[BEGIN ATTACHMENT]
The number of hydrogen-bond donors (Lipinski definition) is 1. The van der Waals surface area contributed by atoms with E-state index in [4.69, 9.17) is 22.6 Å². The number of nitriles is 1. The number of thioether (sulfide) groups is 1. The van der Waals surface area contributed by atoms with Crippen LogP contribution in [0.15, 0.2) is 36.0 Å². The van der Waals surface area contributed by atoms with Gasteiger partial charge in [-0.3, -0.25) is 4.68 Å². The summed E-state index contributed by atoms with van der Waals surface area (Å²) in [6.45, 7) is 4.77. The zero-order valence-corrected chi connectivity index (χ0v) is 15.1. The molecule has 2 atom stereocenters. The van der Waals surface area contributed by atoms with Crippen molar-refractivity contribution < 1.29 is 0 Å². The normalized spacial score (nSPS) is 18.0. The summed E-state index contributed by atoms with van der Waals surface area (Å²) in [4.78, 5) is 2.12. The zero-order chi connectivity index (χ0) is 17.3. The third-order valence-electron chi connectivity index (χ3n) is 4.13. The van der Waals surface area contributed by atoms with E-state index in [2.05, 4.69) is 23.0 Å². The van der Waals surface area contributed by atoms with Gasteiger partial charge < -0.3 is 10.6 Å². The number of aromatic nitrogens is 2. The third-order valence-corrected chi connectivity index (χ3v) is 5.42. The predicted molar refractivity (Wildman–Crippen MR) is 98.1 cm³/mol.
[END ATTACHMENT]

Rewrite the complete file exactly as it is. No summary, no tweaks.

The number of hydrogen-bond donors (Lipinski definition) is 1. The van der Waals surface area contributed by atoms with E-state index in [4.69, 9.17) is 22.6 Å². The number of nitriles is 1. The number of thioether (sulfide) groups is 1. The van der Waals surface area contributed by atoms with Crippen LogP contribution in [0.15, 0.2) is 36.0 Å². The van der Waals surface area contributed by atoms with Gasteiger partial charge in [-0.3, -0.25) is 4.68 Å². The summed E-state index contributed by atoms with van der Waals surface area (Å²) in [6.45, 7) is 4.77. The zero-order valence-corrected chi connectivity index (χ0v) is 15.1. The molecule has 2 atom stereocenters. The van der Waals surface area contributed by atoms with Crippen molar-refractivity contribution < 1.29 is 0 Å². The normalized spacial score (nSPS) is 18.0. The summed E-state index contributed by atoms with van der Waals surface area (Å²) in [4.78, 5) is 2.12. The zero-order chi connectivity index (χ0) is 17.3. The third-order valence-electron chi connectivity index (χ3n) is 4.13. The van der Waals surface area contributed by atoms with E-state index in [2.05, 4.69) is 23.0 Å². The van der Waals surface area contributed by atoms with Gasteiger partial charge < -0.3 is 10.6 Å². The number of aromatic nitrogens is 2. The third-order valence-corrected chi connectivity index (χ3v) is 5.42. The predicted molar refractivity (Wildman–Crippen MR) is 98.1 cm³/mol.